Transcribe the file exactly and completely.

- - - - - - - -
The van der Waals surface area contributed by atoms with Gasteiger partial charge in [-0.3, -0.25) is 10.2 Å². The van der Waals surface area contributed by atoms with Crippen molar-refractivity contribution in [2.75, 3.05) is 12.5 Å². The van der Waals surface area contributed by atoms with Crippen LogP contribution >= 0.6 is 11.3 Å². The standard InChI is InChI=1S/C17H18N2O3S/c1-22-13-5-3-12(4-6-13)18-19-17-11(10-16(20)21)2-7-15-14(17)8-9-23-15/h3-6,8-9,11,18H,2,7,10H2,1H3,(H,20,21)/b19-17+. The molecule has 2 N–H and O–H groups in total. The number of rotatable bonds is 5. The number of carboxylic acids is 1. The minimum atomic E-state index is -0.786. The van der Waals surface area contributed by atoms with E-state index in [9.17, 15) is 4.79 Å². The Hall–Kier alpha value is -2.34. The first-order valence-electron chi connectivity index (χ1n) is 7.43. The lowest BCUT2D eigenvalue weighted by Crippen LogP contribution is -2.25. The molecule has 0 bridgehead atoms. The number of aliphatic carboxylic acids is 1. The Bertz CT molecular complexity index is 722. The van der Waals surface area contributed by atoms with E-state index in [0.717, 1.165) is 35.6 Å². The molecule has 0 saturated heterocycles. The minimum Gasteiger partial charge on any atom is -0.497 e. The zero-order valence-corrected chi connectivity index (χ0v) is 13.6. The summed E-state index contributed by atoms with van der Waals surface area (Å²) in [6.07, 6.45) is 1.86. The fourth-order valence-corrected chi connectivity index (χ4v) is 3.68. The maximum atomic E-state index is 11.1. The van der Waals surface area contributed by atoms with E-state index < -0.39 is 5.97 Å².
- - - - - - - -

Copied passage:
The van der Waals surface area contributed by atoms with Gasteiger partial charge in [-0.3, -0.25) is 10.2 Å². The van der Waals surface area contributed by atoms with Crippen molar-refractivity contribution in [2.75, 3.05) is 12.5 Å². The van der Waals surface area contributed by atoms with Crippen LogP contribution >= 0.6 is 11.3 Å². The standard InChI is InChI=1S/C17H18N2O3S/c1-22-13-5-3-12(4-6-13)18-19-17-11(10-16(20)21)2-7-15-14(17)8-9-23-15/h3-6,8-9,11,18H,2,7,10H2,1H3,(H,20,21)/b19-17+. The molecule has 2 N–H and O–H groups in total. The number of rotatable bonds is 5. The number of carboxylic acids is 1. The minimum atomic E-state index is -0.786. The van der Waals surface area contributed by atoms with E-state index in [9.17, 15) is 4.79 Å². The Hall–Kier alpha value is -2.34. The first-order valence-electron chi connectivity index (χ1n) is 7.43. The lowest BCUT2D eigenvalue weighted by Crippen LogP contribution is -2.25. The molecule has 0 bridgehead atoms. The number of aliphatic carboxylic acids is 1. The Bertz CT molecular complexity index is 722. The van der Waals surface area contributed by atoms with E-state index in [0.717, 1.165) is 35.6 Å². The molecule has 0 saturated heterocycles. The minimum Gasteiger partial charge on any atom is -0.497 e. The zero-order valence-corrected chi connectivity index (χ0v) is 13.6. The summed E-state index contributed by atoms with van der Waals surface area (Å²) in [6.07, 6.45) is 1.86. The fourth-order valence-corrected chi connectivity index (χ4v) is 3.68. The maximum atomic E-state index is 11.1. The van der Waals surface area contributed by atoms with E-state index < -0.39 is 5.97 Å².